David Duffett

Software Architect with a particular focus on user experience, .NET and e-commerce.
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This is the first of a series of posts where I will describe how to setup your database development environment to include continuous integration and foolproof automated deployment.

I’ve got to hand it to Red Gate.  Their recent launch of SQL Source Control has drastically improved our ability as a team to develop database changes, and reduced the stress and headaches around deployment too.

Developing code in teams has been easy for ages, especially with distributed version control systems such as Git and Mercurial.  Databases, on the other hand, have been a flaky mess of saving change scripts, which always have to be run in a particular order, and might even break your system if one is forgotten.

Team Database Development: Old School

Some characteristics of “old school” database development:

  • All developers in the team work on a shared database.  Well, what happens when one developer is implementing a feature in code that requires a breaking database change?  All of a sudden code on everyone else’s machine can’t run until that developer commits their work.
  • Developers must remember to save change scripts for every change they make.  Changed a stored proc? Added a table column?  Write a script for that please.  Oh, and be sure to put it into the deployment script for the upcoming release, in just the right place so that it won’t delete all of our customer records.  Thanks.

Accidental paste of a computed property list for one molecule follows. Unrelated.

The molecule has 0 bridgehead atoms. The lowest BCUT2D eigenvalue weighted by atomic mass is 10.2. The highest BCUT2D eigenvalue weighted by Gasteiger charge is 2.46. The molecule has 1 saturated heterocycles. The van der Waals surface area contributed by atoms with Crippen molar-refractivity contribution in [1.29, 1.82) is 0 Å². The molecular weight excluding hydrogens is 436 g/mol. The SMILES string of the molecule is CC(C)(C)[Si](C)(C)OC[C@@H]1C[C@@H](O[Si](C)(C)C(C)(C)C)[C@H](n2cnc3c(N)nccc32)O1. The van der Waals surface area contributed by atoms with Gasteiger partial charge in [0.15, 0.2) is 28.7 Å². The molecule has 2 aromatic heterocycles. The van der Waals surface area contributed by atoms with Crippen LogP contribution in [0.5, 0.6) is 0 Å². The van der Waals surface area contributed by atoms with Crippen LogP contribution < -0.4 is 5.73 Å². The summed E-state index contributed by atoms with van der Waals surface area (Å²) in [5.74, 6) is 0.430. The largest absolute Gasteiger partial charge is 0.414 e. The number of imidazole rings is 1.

• Static data must be updated in scripts.  Added or changed static data?  Script me some updates for those please, but do make sure you put them in AFTER the create table script!
  • One stressful deployment process.  Did one of my devs forget to add a script to add that column?  To transform that data?  Maybe they forgot to script adding static data, but how will I know until the software is released?  Argh!!!

Red Gate to the rescue

In upcoming posts I’ll describe how you can get your development environment to look like this:

  • Developers work on their own dedicated database.  Do what you want to your copy, and give me your changes once you’ve tested them!
  • Confidently make changes to the database without having to remember to script them.
  • Update static data on your local development database.  Commit, and hey presto, it’s available to other developers, and is guaranteed to be in the next deployment.
  • Automated database deployment.  No having to remember what order to run scripts in, and confidence that your production database will have the exact same structure and static data as your development and test environments do.

In the next post, we’ll start by setting up your developers with their own dedicated databases.

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